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The Forest of Dean by H. G. Nicholls

The triple dyke defending Symmond's Yat

Chase; then, a camp near the

Bearse Common; and, as a termination to the chain, the triple dyke defending Symmond's Yat. Some have regarded these remains as forming the southern termination of Offa's Dyke, which that sovereign constructed about the year 760, to prevent the Welsh from invading his kingdom of Mercia; but they are not sufficiently uniform or continuous to warrant such a conclusion. They seem rather to be connected with the incident which the Chronicles of Florentius Vigorniensis relate as taking place A.D. 912:--"The Pagan pirates, who nearly nineteen years before had retired from Britain, approaching by the province of Gaul, called Lydivinum, return with two leaders, Ohterus and Hroaldus, to England, and, sailing round West Saxonia and Cornubia, at length reach the mouth of the river Sabrina (Severn), and, without delay, invade the northern lands of the British, and, exploring all the parts adjoining the bank of the river, pillage most of them. Cymelgeac, a British bishop who occupied the plains of Yrcenefeld (Archenfield), was likewise taken; and they, not a little rejoicing, carry him off to their ships, whom, not long after, King Edward ransomed for forty pounds of silver. Soon after, the whole force, leaving their ships, return to the aforesaid plains, and make their way for the sake of plunder; but suddenly as many of the inhabitants as possible of the adjoining towns of Hereford and Glevum (Gloucester) assemble, and give them battle. Hroaldus, the leader of the enemy, and his brother
Ohterus, the other leader, with a large part of the army, are slain. The rest are put to flight, and driven by the Christians into a certain fence (septum), where they are at length besieged, until they give hostages, so that as fast as possible they depart King Edward's realm." Mr. Fryer, of Coleford, ingeniously supposes that Symmond's Rock was the scene of the above contest, which may possibly be correct.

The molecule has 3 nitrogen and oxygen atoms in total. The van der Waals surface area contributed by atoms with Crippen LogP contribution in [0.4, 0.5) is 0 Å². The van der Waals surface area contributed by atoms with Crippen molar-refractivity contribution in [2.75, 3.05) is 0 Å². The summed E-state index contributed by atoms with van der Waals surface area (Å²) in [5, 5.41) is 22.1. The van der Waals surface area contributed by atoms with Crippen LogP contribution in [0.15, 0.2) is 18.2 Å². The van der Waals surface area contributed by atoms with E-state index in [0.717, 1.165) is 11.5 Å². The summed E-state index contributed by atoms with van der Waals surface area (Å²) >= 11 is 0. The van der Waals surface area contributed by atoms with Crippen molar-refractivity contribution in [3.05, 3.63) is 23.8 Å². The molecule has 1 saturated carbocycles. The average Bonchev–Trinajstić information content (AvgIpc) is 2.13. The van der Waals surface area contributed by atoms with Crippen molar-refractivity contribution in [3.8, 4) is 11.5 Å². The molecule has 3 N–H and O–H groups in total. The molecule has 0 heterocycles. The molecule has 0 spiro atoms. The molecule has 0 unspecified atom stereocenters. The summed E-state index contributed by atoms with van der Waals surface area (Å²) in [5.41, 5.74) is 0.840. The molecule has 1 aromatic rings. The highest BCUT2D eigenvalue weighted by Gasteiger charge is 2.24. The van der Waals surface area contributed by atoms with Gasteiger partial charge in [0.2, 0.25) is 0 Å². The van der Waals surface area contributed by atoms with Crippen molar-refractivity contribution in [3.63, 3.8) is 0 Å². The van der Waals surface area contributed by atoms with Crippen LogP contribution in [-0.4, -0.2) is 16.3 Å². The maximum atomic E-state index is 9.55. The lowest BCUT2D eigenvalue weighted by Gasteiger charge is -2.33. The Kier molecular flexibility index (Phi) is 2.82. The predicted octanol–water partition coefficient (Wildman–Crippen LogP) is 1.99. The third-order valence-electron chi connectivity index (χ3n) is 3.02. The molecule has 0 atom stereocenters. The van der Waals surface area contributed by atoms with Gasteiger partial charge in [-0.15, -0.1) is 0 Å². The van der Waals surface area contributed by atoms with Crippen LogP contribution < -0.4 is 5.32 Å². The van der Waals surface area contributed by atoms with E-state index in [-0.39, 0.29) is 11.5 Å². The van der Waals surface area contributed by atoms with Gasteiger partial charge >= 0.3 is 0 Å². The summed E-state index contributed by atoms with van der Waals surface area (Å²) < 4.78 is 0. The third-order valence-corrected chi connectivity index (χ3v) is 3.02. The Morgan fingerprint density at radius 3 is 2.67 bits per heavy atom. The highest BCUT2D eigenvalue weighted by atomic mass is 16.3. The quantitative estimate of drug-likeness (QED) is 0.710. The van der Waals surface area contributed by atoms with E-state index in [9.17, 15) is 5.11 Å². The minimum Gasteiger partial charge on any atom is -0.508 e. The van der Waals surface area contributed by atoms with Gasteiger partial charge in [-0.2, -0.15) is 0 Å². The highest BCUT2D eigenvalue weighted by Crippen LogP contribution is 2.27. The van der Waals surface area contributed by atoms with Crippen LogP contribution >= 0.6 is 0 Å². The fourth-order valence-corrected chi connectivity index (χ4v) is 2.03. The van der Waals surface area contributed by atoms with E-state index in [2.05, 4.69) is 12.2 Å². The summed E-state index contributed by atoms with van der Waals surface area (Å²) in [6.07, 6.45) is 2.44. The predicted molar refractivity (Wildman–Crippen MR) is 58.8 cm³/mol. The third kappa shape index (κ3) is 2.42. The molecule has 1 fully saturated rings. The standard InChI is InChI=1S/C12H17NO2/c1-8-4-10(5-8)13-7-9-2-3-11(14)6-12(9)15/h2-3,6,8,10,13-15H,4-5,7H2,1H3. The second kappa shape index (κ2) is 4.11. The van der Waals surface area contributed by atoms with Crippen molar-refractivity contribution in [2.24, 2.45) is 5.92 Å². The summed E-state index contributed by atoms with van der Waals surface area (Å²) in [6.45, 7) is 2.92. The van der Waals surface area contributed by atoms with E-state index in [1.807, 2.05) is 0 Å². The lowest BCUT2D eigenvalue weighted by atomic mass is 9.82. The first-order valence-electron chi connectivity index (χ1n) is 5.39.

Edward the Confessor is stated in Domesday Book to have exempted the Forest of Dean from taxation, with the object apparently of preserving it from spoliation. The exact terms used are, "_has tras c' cessit rex E. quietas a geldo pro foresta custod_," manifesting an interest in its protection on the part of the Crown, to which no doubt it had now become annexed. Probably in those early days the King possessed the right to all lands not under cultivation or already apportioned, just as the Sovereign of our own day exercises the right in our colonial territories, and makes specific grants to private individuals. Thus, Mr. Rudder, in his 'History of Gloucestershire,' remarks that "originally all the lands of the subject are derived from the Crown, and our forests may have been made when the ancient kings had the greater part in their own hands." Agreeably with which principle, combined with the attractions which the Forest of Dean possessed as a hunting ground, it was sometimes visited for the sports of the chase by William the Conqueror, who in the year 1069 was thus diverting himself when he received information that the Danes had invaded Yorkshire and taken its chief city. Roused to fury by these tidings, he swore "by the splendour of the Almighty" that "not one Northumbrian should escape his revenge;" an oath which he put into prompt and terrible execution. It seems not improbable that upon one of these royal visits the miners of the Forest applied for and obtained their "customes and franchises," which, even in the less remote days of Edward I., were granted, as the record of them declares, "time out of minde." The demand which the Conqueror made upon the citizens of Gloucester for thirty-six "Icres" of iron yearly, each of which comprised ten bars, made at their forges, six in number, wherewith to furnish his fleet with nails, was procured doubtless from this Forest, for which impost the above-named grant was possibly designed as a compensation.

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